The Bulletin

COVID cases fall; Falwell hits back; Supreme Court hears Lee statue case and more headlines

By: - June 7, 2021 8:00 am
Virginia Mercury

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NEWS TO KNOW
Our daily roundup of headlines from Virginia and elsewhere

• COVID-19 cases continue to decline even as the rate of vaccinations has slowed.—Virginian-Pilot

• Democrats will pick their nominees for governor, lieutenant governor and attorney general tomorrow.—Associated PressWashington PostRichmond Times-Dispatch

• The Supreme Court of Virginia will hear legal arguments tomorrow in a lawsuit attempting to block Gov. Ralph Northam from removing a massive statue of Confederate Gen. Robert E. Lee in Richmond.—Associated Press

• Washington and Lee University’s board of trustees decided not to change its name, but acknowledged the reference to the Confederate general “can be painful for people who experience racism.”—Roanoke Times

• Former Liberty University President Jerry Falwell Jr. is arguing the school only filed a breach of contract lawsuit against him to embarrass him. “The rehashing of these events and protected defamation of Falwell through litigation serves one mission — ruining Falwell’s reputation through mischaracterization of events and public shaming through out-of-context pictures filed in a public complaint.”—News & Advance

• The same day a state-ordered investigation into VMI accused the school of tolerating racism and sexism on campus, the school’s alumni association sent their own report to state leaders that declared the school an excellent place for people of all races.—Washington Post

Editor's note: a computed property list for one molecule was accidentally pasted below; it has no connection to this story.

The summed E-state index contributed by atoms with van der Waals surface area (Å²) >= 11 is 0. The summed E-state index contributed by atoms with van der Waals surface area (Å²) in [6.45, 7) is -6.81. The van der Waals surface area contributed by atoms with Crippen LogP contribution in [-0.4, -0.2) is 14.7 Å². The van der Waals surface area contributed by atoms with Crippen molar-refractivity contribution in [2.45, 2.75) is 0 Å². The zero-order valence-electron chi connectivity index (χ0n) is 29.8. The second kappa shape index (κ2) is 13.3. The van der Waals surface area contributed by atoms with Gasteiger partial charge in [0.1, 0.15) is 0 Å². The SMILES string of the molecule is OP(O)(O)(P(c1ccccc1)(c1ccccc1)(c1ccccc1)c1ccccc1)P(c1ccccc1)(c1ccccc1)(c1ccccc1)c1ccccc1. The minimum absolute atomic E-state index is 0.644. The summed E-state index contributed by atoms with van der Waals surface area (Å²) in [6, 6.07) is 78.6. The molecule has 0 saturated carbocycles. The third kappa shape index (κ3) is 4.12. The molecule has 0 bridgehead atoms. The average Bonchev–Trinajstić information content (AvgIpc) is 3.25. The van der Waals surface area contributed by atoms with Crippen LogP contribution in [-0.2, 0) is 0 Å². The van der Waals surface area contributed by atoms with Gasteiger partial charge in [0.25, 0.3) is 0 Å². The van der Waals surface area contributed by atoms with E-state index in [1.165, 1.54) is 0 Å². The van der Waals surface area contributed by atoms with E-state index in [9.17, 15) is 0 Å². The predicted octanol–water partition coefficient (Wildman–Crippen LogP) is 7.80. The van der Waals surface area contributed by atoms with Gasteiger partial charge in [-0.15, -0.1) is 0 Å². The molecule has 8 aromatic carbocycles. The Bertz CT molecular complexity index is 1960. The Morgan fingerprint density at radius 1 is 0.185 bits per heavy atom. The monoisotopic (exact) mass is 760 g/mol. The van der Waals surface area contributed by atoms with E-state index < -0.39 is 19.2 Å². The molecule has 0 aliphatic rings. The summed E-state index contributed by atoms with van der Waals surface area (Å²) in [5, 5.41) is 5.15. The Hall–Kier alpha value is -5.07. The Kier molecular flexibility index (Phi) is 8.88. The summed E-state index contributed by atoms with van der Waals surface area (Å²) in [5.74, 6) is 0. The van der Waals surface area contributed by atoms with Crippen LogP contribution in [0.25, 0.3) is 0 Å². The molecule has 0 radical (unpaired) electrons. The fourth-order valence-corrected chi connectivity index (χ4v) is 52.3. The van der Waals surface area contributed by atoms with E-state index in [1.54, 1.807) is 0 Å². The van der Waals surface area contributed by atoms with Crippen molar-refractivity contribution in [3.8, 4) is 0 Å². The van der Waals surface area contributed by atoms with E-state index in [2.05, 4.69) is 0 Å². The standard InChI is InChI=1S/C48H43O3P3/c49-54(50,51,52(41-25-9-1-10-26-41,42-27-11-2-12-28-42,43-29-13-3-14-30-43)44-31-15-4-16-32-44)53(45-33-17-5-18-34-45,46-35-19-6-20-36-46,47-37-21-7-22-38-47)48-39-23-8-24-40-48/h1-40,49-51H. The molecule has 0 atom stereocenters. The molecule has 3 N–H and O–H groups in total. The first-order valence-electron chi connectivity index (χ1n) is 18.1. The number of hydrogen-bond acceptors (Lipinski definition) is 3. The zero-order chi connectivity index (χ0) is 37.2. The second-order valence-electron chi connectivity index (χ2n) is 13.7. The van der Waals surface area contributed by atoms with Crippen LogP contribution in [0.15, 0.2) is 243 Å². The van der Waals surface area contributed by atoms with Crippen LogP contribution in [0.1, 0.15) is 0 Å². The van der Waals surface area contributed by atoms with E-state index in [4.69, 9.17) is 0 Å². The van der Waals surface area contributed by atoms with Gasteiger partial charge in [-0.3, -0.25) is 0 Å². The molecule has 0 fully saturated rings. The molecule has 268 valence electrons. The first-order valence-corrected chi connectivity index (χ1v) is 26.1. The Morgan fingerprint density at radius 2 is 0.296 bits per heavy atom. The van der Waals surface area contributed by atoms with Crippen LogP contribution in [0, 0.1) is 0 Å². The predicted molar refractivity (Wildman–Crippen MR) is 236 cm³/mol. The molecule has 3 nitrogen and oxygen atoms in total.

• Leaders of Virginia’s beleaguered unemployment insurance system say they knew they were unprepared for a major economic crisis.—Richmond Times-Dispatch

• An online news site that has written dozens of articles challenging Sentara did not disclose ties to a public relations firm hired by Eastern Virginia Medical School, which is in a dispute with the nonprofit health system.—Washington Post

• ICE helped foreign governments arrest senior citizens who were scammed into smuggling drugs. Family members of a Virginia man now in prison in Spain are wondering why the agency didn’t simply warn their father he was being duped.—New York Times

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Ned Oliver
Ned Oliver

Ned, a Lexington native, has been a fulltime journalist since 2008, beginning at The News-Gazette in Lexington, and including stints at the Berkshire Eagle, in Berkshire County, Mass., and the Times-Dispatch and Style Weekly in Richmond. He is a graduate of Bard College at Simon’s Rock, in Great Barrington, Mass. He was named Virginia's outstanding journalist for 2020 by the Virginia Press Association. Contact him at [email protected]

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